Fairfield 203-255-3669
Wallingford 203-949-9337

FAQ

Please note that the following are general questions.  If you are looking for specific age or service-related questions please refer to Services or our Age Groups sections for further information.

[expand title=”My pediatrician told me that my child is ok. My gut says otherwise, what do I do?” notitle=”true” rel=”animal-highlander”]It’s important to trust your intuition. You know your child best. Your pediatrician sees your child for a brief moment and does not see the struggles that you may be having day to day. Don’t discount your instincts.  If you have a question, please call us.[/expand]
[expand title=”Does my child need therapy, won’t he just catch up?” notitle=”true” rel=”animal-highlander”]Unfortunately, there isn’t one simple answer to this question. Certain developmental difficulties may fall within typical expectations, or may be slightly on the later end of typical, while other concerns may not be typical. Therefore, it would be important to speak with a therapist in our office regarding your specific areas of concern. It’s most appropriate for your child to be evaluated to determine if therapy would be appropriate.[/expand]
[expand title=”When should I start therapy for my child?” notitle=”true” rel=”animal-highlander”]Early intervention is essential to reaching optimal progress in the shortest period of time. Therefore, if your child has been evaluated and your therapist recommends services, starting therapy right away is best.[/expand]
[expand title=”How long will my child need therapy?” notitle=”true” rel=”animal-highlander”]There are a few factors that determine how long your child will need therapy.  The duration of therapy is directly related to your child’s areas of difficulty and recommended treatment plan.  Some children may have a plan that requires only short term intervention, such as 3 months.  However, other children may have a diagnosis (such as Autism) that warrants a much longer course of therapy, often over a year.  Attendance at therapy is a factor. A child who cancels therapy visits more often than typical will not progress at the expected rate, resulting in a longer course of intervention.  Additionally, carry over of home suggestions is crucial to your child’s rate of progress and will help to ensure the duration will not be extended.  Your therapist can discuss with you a projected time line of how long therapy will be needed.[/expand]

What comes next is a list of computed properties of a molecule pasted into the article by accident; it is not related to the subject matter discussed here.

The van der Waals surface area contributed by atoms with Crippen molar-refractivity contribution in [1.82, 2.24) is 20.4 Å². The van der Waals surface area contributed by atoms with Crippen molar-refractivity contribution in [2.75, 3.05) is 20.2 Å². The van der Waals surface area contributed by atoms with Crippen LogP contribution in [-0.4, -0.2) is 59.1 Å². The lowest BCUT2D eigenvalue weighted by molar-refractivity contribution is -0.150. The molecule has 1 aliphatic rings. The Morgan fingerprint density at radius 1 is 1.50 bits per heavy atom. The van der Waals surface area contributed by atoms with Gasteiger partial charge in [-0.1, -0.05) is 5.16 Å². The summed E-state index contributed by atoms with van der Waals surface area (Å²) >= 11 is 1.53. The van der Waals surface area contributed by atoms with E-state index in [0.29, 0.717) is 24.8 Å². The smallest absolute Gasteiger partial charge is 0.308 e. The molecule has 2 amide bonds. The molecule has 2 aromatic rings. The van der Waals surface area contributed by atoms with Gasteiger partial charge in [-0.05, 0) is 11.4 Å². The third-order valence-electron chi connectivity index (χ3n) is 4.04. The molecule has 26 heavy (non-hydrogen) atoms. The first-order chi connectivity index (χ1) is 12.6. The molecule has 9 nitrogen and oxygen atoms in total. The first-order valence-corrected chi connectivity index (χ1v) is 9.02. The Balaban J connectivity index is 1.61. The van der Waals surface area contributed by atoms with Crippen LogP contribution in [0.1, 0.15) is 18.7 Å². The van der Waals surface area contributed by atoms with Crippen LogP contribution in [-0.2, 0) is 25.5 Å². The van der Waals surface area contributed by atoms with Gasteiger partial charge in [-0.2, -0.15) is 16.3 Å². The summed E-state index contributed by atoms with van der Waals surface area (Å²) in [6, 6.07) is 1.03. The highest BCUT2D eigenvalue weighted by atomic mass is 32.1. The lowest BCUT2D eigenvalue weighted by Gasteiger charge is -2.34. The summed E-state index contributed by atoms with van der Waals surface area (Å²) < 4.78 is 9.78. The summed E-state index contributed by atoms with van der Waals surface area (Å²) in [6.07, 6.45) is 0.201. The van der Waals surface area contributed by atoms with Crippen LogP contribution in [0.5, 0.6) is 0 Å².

[expand title=”What should I tell my child about why we are coming?” notitle=”true” rel=”animal-highlander”]Therapy is often fun for the child.  Our clinicians use a play-based approach for all intervention plans.  Depending on the type of therapy your child is receiving, you can share with your child that he is going to play.  Examples of what your child will be doing include getting to swing, crash in the ball pit, jump on the trampoline, walk on the balance beam, play talking games, color/draw, or set up fun obstacle courses.  If your child asks why, you can share, as appropriate, that he is coming to get stronger muscles, help him say his words more clearly, move his body in a more coordinated manner, and/or hold the pencil correctly.[/expand]
[expand title=”My child gets therapy in school. Why do we need to come to you?” notitle=”true” rel=”animal-highlander”]When your child receives therapy at school, it is considered an educationally based service.  What this means is that services are provided to address only those skills that are necessary for your child to be successful in his educational setting.  Many times these services are provided in a group setting. The Center for Pediatric Therapy provides individualized medically based services.  This means that intervention can address any area impacting your child’s ability to succeed.  It is often appropriate for your child to receive both educationally based and medically based services.[/expand]
[expand title=”Will my insurance pay for therapy?” notitle=”true” rel=”animal-highlander”]Many insurance plans cover occupational, physical, and speech therapy services but there may be certain conditions or limitations to your own plan’s coverage.  Therefore, it is very important that you know what your plan will cover before your child begins therapy.  You should call your insurance company to find out what your plan will cover. Here are some questions to ask:

  • Does my plan provide coverage for my child’s occupational, physical, and/or speech therapy?
  • How many visits are allowed under my insurance plan?
  • If my child needs several therapies, will the same number of visits be allowed for each?
  • Are there any exclusions or limitations to therapy coverage? For example, some insurance plans will not cover services for children diagnosed with developmental delay.

For more detailed information, please click on the Insurance tab.[/expand]
[expand title=”Why early intervention important?  How early is too early?” notitle=”true” rel=”animal-highlander”]Early intervention is essential to reaching optimal progress in the shortest period of time. Therefore, if your child has been evaluated and your therapist recommends services, starting therapy right away is best.[/expand]
[expand title=”My child was just diagnosed with Autism. What do I do now?” notitle=”true” rel=”animal-highlander”]If your child has just been diagnosed with Autism, it can be a very overwhelming time.  We are here to help.  Many children with an Autism diagnosis will require occupational therapy and speech-language therapy services as part of their early intervention plan.  Our therapists are trained to work with children on the spectrum.  We are here to answer any of your questions. Please call if you would like to speak with a therapist or schedule an evaluation.[/expand]